As it stands now, eight fighters will be allowed to decide the championship among them. They are, in alphabetical order: Oscar Bonavena, Jimmy Ellis, Leotis Martin, Karl Mildenberger, Floyd Patterson, Jerry Quarry, Thad Spencer and Ernie Terrell. Waiting hopefully in the wings, in addition to Liston, Frazier, Chuvalo and Folley, are a trio of long shots—Eduardo Corletti of Argentina, Manuel Ramos of Mexico and Buster Mathis, erstwhile prot�g� of Cus D'Amato.

The matches made so far are between Terrell and Spencer and Ellis and Martin in the Astrodome, and between Mildenberger and Bonavena in Offenbach, Germany. Patterson, who fought a draw with Quarry in Los Angeles not long ago, will probably fight him again on Oct. 21 or 28, again in Los Angeles. The semifinal matches between the winners are planned for the Astrodome on Nov. 11 and Dec. 2 and the championship at the same location in late January or early February. The Aug. 5 doubleheader is scheduled to begin in the late afternoon in Houston, which will surely be the first time in boxing's modern era that a fight goes on at tea time.

The tournament represents the final takeover by TV of a major sports field. Football, basketball and baseball all dance to the merry ring of television dollars, but this is an all-TV show and, despite the contrary views of many sportsmen, it is not necessarily a bad thing. Practically speaking, more fight fans will be given an opportunity to watch the action of this tournament than would have if the fights had been promoted individually and sold to theater television. With the wide exposure of national television, interest is likely to build. When the survivors meet for the title in January or February that fight may attract the biggest TV audience in sports history.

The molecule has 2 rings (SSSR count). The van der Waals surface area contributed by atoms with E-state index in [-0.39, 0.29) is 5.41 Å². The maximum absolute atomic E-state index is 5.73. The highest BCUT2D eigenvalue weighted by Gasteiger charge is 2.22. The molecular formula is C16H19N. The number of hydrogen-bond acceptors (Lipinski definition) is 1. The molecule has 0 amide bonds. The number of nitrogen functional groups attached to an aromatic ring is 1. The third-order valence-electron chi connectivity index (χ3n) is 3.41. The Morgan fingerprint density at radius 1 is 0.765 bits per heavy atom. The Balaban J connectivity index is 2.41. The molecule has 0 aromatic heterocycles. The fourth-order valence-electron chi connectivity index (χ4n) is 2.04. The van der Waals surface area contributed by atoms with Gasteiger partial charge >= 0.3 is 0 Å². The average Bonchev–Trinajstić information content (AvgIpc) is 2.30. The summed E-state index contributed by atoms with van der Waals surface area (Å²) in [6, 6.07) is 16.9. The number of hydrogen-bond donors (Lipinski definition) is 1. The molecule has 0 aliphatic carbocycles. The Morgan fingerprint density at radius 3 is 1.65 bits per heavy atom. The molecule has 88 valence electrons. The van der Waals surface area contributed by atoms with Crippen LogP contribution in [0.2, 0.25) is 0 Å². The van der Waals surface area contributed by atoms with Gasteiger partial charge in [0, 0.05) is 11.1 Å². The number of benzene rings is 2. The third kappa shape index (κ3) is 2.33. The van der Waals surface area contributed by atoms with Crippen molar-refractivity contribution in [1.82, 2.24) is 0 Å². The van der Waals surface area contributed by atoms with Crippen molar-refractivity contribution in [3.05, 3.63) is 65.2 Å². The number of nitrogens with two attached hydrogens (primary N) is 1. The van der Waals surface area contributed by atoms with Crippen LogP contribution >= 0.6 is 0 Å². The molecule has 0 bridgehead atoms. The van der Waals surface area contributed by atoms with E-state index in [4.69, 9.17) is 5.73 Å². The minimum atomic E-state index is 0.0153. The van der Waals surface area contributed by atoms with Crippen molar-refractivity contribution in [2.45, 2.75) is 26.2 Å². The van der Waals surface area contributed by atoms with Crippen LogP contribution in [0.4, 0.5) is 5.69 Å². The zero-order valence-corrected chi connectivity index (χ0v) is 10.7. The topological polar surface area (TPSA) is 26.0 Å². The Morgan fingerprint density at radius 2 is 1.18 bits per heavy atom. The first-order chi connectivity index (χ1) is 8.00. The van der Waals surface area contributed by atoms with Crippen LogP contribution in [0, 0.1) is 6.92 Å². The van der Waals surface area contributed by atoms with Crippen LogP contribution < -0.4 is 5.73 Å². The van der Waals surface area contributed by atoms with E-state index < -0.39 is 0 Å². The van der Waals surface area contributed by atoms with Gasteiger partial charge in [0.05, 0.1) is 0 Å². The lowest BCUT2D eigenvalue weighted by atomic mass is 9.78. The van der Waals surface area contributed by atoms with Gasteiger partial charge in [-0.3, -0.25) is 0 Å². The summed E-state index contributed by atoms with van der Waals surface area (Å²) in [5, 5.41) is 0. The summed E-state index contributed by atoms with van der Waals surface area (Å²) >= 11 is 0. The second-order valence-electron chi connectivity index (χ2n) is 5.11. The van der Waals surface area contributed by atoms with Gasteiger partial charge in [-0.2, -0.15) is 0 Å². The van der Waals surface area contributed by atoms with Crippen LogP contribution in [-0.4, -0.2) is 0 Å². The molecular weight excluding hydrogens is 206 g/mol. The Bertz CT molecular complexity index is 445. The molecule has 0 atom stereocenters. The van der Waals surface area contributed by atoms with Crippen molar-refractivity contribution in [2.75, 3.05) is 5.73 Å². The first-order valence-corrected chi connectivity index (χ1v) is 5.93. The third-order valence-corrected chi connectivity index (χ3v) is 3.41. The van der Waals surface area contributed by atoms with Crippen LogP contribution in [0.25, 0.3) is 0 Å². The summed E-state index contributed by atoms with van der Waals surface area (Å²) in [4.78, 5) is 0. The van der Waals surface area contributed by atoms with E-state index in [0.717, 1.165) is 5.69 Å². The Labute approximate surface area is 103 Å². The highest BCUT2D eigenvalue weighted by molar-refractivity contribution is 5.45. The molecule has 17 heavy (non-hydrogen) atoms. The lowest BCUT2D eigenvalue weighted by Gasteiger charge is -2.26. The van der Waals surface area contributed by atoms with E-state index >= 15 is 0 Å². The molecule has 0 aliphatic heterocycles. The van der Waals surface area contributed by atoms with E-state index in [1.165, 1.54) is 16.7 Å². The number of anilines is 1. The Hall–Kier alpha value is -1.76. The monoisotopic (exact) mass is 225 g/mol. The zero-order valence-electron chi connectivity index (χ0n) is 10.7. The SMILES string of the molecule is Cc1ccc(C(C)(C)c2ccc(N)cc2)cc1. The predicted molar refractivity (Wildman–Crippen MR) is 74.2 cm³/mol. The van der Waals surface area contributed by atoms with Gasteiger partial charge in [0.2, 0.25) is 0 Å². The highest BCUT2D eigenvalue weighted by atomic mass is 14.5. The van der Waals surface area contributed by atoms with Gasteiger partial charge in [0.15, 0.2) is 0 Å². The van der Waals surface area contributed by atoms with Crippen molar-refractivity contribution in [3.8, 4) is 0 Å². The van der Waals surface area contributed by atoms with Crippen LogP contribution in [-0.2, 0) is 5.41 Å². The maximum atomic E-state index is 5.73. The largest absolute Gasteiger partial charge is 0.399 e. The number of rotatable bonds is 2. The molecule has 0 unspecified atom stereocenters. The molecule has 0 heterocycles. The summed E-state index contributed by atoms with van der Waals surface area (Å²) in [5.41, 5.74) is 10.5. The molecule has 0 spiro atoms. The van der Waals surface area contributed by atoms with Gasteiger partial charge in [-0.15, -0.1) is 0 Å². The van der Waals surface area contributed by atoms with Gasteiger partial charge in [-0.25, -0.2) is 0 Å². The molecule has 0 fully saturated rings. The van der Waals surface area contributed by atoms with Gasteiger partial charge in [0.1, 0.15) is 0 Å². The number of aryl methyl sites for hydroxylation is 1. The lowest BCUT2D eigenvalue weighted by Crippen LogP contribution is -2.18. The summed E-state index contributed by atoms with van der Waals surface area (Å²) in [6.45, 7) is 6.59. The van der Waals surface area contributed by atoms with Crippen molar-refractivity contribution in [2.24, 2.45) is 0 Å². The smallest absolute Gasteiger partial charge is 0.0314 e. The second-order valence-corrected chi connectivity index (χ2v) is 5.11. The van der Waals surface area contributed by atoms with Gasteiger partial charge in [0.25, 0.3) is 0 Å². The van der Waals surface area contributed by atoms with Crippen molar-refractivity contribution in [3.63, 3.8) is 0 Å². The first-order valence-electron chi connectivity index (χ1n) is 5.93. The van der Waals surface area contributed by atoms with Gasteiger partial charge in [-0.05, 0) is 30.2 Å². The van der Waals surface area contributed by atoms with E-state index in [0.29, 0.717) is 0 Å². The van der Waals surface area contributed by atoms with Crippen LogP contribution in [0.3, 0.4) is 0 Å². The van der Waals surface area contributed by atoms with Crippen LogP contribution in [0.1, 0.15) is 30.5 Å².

This is the creation of an organization made up of the remnants of Main Bout, Inc., which handled the theater television of most of Ali's fights. It includes Malitz, who has been in boxing all his life; Attorney Robert Arum; Former Cleveland Brown Fullback Jim Brown; Fred Hofheinz, son of Judge Roy Hofheinz of the Astrodome; plus the ABC bankroll. It represents, as Harry Markson and Teddy Brenner of Madison Square Garden discovered, an almost unbeatable combination. Hofheinz has the best arena in the world in which to present a boxing program, and he demonstrated in the Cleveland Williams-Ali and the Terrell-Ali matches considerable skill at producing and showcasing fights. The Astrodome itself is a big plus. A visiting English writer, after watching a soccer game in the Astrodome that was attended by some 20,000 fans, said, "You could put on a shin-kicking contest in this remarkable place and draw 20,000 people." And with ABC as a partner, money is no problem.

"Without ABC, we could not go through with the tournament," Malitz says frankly. ABC's participation, in effect, locked out the Garden, which might have come in for a fight or two had it not been for its tie-up with RKO General in a special sports network. "We wanted the Garden to join us," says Malitz. "We were willing to accommodate them. We offered to sit down and work out a deal. But we could not dance to their tune, and they could not dance to ours. It was that simple."

Brenner, the Garden matchmaker, put the problem another way. "They wanted us to hold Saturday afternoon fights in July for the Wide World of Sports" he says. "With that kind of date we wouldn't draw enough to pay for opening the doors. Meanwhile they have given fighters contracts guaranteeing them up to $50,000 apiece. Many of these fighters have never received $20,000 for a fight. That's the worst kind of inflation. We couldn't make money on that deal even if we got $75,000 of the TV revenue."